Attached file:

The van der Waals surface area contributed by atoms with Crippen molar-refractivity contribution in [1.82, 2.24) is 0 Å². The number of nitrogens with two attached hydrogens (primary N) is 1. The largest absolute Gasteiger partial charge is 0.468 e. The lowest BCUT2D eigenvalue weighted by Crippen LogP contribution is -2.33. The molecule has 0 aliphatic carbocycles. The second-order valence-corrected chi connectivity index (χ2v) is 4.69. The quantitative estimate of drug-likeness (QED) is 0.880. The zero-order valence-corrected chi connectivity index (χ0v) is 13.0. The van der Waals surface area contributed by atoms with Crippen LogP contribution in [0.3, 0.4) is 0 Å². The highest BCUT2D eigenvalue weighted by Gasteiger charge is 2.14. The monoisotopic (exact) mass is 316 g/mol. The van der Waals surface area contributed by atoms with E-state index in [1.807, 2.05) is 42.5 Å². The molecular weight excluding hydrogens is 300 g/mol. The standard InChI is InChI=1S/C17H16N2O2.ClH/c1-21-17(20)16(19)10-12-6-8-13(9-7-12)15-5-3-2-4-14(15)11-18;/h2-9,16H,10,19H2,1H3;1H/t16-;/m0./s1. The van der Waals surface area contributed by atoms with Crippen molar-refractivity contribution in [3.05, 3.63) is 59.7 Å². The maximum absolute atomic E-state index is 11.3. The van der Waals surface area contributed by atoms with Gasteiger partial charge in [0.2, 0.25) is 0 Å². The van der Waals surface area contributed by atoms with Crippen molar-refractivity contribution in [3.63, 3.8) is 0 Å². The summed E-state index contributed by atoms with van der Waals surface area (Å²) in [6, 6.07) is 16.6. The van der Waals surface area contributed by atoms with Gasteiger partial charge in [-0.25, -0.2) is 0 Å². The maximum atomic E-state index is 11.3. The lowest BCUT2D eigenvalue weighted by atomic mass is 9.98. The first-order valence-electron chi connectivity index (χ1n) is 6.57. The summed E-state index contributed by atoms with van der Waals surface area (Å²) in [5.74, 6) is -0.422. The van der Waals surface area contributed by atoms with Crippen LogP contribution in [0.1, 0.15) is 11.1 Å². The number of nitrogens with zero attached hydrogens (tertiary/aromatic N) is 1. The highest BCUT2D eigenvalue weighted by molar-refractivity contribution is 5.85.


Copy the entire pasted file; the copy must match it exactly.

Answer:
The van der Waals surface area contributed by atoms with Crippen molar-refractivity contribution in [1.82, 2.24) is 0 Å². The number of nitrogens with two attached hydrogens (primary N) is 1. The largest absolute Gasteiger partial charge is 0.468 e. The lowest BCUT2D eigenvalue weighted by Crippen LogP contribution is -2.33. The molecule has 0 aliphatic carbocycles. The second-order valence-corrected chi connectivity index (χ2v) is 4.69. The quantitative estimate of drug-likeness (QED) is 0.880. The zero-order valence-corrected chi connectivity index (χ0v) is 13.0. The van der Waals surface area contributed by atoms with Crippen LogP contribution in [0.3, 0.4) is 0 Å². The highest BCUT2D eigenvalue weighted by Gasteiger charge is 2.14. The monoisotopic (exact) mass is 316 g/mol. The van der Waals surface area contributed by atoms with E-state index in [1.807, 2.05) is 42.5 Å². The molecular weight excluding hydrogens is 300 g/mol. The standard InChI is InChI=1S/C17H16N2O2.ClH/c1-21-17(20)16(19)10-12-6-8-13(9-7-12)15-5-3-2-4-14(15)11-18;/h2-9,16H,10,19H2,1H3;1H/t16-;/m0./s1. The van der Waals surface area contributed by atoms with Crippen molar-refractivity contribution in [3.05, 3.63) is 59.7 Å². The maximum absolute atomic E-state index is 11.3. The van der Waals surface area contributed by atoms with Gasteiger partial charge in [0.2, 0.25) is 0 Å². The van der Waals surface area contributed by atoms with Crippen molar-refractivity contribution in [3.63, 3.8) is 0 Å². The summed E-state index contributed by atoms with van der Waals surface area (Å²) in [6, 6.07) is 16.6. The van der Waals surface area contributed by atoms with Gasteiger partial charge in [-0.25, -0.2) is 0 Å². The maximum atomic E-state index is 11.3. The lowest BCUT2D eigenvalue weighted by atomic mass is 9.98. The first-order valence-electron chi connectivity index (χ1n) is 6.57. The summed E-state index contributed by atoms with van der Waals surface area (Å²) in [5.74, 6) is -0.422. The van der Waals surface area contributed by atoms with Crippen LogP contribution in [0.1, 0.15) is 11.1 Å². The number of nitrogens with zero attached hydrogens (tertiary/aromatic N) is 1. The highest BCUT2D eigenvalue weighted by molar-refractivity contribution is 5.85.